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Click to Learn More About the Proposed ASRHS Fields Project

Frequently Asked Questions:

1. What are the critical safety issues that need to be addressed ASAP? What is the minimum cost to remediate those issues?

We have put the safety issues forward over the last three years, including:

  • The track surface has deteriorated in multiple lanes, rendering usable for practice only;

  • The outfield of the baseball field is not wide enough to accommodate a varsity soccer field unless part of the clay infield is utilized, meaning players must navigate a change in playing surface as part of the field of play;

  • Due to use of the baseball field outfield for baseball in the spring and soccer in the fall, there is no suitable time to “rest” the field and allow for proper grass regeneration, creating an inconsistent playing surface for athletes in both sports;

  • The main stadium field (also referred to as the Norton Field) has dirt jumping pits, asphalt run-ups, and cast iron storm drains directly adjacent to the field of play; additionally as this is a natural turf field use must be limited to preserve the field condition for games;

  • The bleachers and press box are inaccessible by disabled persons;

  • There is no running water to the current concession facility.

Costs for each facet of the project are included in the attached presentation generated by Activitas in the summer of 2020, and recently presented to both the Finance Committee and Board of Selectmen. 

While the district was able to regrade and reseed the lower practice facility as a separate project two years ago, the remaining elements are intertwined and to piecemeal upgrades would result in duplicated costs (project manager, mobilization of equipment and site preparation, and contingency) and prolonged disruption to the athletic programs and campus as a whole. In addition to the athletic programs, students at the high school and Page Hilltop school use the athletic facilities for physical education and other programs, while community members and youth leagues also make use of the facilities.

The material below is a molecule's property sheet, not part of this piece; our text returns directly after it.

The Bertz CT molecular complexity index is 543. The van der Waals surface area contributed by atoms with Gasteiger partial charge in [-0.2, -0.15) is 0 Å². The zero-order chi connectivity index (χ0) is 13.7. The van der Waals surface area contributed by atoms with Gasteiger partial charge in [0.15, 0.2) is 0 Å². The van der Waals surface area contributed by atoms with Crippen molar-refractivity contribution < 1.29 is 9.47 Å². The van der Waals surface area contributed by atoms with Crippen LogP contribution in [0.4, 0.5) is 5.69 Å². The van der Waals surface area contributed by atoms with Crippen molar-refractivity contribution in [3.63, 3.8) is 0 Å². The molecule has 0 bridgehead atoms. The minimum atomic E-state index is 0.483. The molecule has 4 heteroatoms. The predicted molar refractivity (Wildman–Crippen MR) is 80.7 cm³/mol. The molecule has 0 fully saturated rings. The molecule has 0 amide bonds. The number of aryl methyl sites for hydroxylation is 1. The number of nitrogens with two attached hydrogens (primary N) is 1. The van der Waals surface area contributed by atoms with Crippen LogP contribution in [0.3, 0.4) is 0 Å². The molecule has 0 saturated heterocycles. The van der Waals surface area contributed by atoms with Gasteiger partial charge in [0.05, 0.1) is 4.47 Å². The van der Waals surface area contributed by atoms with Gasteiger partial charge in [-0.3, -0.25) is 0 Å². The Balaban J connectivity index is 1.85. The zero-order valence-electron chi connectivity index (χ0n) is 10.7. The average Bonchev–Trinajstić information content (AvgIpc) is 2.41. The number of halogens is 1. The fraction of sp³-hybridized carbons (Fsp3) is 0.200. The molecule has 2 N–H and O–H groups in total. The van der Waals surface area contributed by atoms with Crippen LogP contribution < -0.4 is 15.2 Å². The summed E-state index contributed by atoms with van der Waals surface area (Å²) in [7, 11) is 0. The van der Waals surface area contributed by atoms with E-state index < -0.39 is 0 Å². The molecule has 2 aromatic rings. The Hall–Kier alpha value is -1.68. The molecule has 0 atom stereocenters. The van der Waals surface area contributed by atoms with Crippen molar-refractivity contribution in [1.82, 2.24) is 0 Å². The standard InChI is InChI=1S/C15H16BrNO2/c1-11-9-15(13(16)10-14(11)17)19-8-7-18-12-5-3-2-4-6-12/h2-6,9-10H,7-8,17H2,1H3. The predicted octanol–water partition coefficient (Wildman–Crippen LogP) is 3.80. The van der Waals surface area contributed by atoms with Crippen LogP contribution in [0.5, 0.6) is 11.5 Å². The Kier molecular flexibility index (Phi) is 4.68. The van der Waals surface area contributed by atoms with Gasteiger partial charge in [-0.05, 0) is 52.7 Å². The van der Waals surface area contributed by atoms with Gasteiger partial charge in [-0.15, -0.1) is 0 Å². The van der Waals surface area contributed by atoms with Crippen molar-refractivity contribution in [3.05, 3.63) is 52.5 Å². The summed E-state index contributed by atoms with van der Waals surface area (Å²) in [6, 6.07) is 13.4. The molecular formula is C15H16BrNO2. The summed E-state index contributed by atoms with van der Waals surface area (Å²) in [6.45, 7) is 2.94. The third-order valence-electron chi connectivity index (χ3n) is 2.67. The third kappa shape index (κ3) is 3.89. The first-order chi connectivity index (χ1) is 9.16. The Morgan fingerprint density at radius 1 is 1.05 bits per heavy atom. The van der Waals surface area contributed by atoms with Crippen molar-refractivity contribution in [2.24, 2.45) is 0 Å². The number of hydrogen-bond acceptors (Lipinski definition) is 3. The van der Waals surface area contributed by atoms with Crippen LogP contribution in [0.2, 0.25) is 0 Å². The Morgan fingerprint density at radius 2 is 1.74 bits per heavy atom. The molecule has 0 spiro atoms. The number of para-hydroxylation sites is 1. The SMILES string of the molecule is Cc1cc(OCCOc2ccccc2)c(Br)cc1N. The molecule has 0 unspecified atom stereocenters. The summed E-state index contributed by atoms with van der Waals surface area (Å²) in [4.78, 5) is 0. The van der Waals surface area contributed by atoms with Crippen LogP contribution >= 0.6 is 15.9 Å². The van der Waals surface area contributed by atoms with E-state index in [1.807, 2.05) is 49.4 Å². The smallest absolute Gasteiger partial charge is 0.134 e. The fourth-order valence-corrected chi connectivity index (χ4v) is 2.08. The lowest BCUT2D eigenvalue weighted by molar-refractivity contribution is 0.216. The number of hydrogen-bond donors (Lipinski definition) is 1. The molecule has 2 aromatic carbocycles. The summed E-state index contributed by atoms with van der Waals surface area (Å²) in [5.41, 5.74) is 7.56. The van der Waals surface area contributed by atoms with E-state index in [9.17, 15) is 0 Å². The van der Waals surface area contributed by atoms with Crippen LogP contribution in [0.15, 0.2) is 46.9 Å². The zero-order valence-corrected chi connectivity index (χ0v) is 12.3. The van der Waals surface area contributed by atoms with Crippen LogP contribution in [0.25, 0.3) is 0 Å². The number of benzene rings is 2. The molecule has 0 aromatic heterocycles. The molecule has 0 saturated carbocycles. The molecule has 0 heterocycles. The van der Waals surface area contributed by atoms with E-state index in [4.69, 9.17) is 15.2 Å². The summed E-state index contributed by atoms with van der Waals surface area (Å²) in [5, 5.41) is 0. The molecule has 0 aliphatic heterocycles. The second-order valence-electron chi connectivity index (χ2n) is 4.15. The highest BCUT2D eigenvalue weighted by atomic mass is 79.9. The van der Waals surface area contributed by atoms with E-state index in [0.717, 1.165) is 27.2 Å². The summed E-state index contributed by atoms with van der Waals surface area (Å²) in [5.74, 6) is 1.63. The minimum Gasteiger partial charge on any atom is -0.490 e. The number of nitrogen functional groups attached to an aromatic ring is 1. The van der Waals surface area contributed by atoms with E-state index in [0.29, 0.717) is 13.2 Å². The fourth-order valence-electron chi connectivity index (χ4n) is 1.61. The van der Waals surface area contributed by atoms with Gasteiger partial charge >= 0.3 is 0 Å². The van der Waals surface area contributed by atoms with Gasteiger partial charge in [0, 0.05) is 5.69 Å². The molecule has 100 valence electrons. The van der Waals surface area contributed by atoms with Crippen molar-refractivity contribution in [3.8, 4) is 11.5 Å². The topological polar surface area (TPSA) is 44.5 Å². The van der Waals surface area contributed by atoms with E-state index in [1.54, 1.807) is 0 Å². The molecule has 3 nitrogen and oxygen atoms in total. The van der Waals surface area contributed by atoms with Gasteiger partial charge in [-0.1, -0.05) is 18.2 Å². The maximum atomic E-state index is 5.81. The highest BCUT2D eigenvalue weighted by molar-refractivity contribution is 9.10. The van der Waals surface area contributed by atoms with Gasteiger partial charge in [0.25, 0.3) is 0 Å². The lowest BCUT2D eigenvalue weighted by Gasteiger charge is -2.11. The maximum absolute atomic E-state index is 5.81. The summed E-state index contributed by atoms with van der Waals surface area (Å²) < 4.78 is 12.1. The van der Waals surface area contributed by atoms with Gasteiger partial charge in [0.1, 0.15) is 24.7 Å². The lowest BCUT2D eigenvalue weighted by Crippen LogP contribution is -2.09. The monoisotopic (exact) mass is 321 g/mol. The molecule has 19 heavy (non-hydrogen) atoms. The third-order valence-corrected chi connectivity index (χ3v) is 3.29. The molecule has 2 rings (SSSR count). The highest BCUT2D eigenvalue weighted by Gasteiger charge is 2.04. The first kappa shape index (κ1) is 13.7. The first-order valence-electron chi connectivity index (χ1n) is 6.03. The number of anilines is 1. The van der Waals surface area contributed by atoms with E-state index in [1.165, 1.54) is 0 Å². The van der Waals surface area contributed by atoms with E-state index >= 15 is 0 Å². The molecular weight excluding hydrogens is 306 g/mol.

2. What are the accessibility issues that need to be addressed? What is the minimum cost to remediate those issues?

Please see the attached letter from the Massachusetts Architectural Access Board (MAAB) on the accessibility issues and what remediation steps the district needs to take. In the short term, the MAAB has allowed the district to cordon off the noncompliant areas from use until a renovation. 

The MAAB develops and enforces regulations designed to make public buildings accessible to, functional for, and safe for use by persons with disabilities.

 

3. A study of the elementary school buildings was done 3 years ago. What actions have been taken on that study? 

The purpose of the study was to determine whether the two elementary schools are safe for occupancy which the study confirmed. This field project has been going on for three years and during that time the same questions on the elementary schools were raised and hence the district conducted an assessment of the buildings to determine safety. Yes, the buildings are old, but they are safe and we have completed many repairs and upgrades so students have the same learning opportunities, specifically in technology infrastructure, as those students in the high school and middle school. The district continues to take actions at both elementary schools, through the annual budget as well as capital expenditures approved by the school committee. 

 

4. Has the MA School Building Administration been consulted about that study?

The district would not contact the MSBA on the results of the study. Formal interaction with the MSBA begins when the school committee votes to submit a Statement of Interest (SOI) for a new, renovated school building or accelerated repair plan. The MSBA has information on its repair, renovation, and replacement programs on its website, https://www.massschoolbuildings.org

Please note that a district is under no obligation to use the MSBA for repair, renovation, or replacement programs; however not using the MSBA would eliminate any state funding or reimbursement, shifting the full cost of the project to local taxpayers.

 

5. What is the 5 year/10 year/15 year plan for renovating/replacing those two buildings?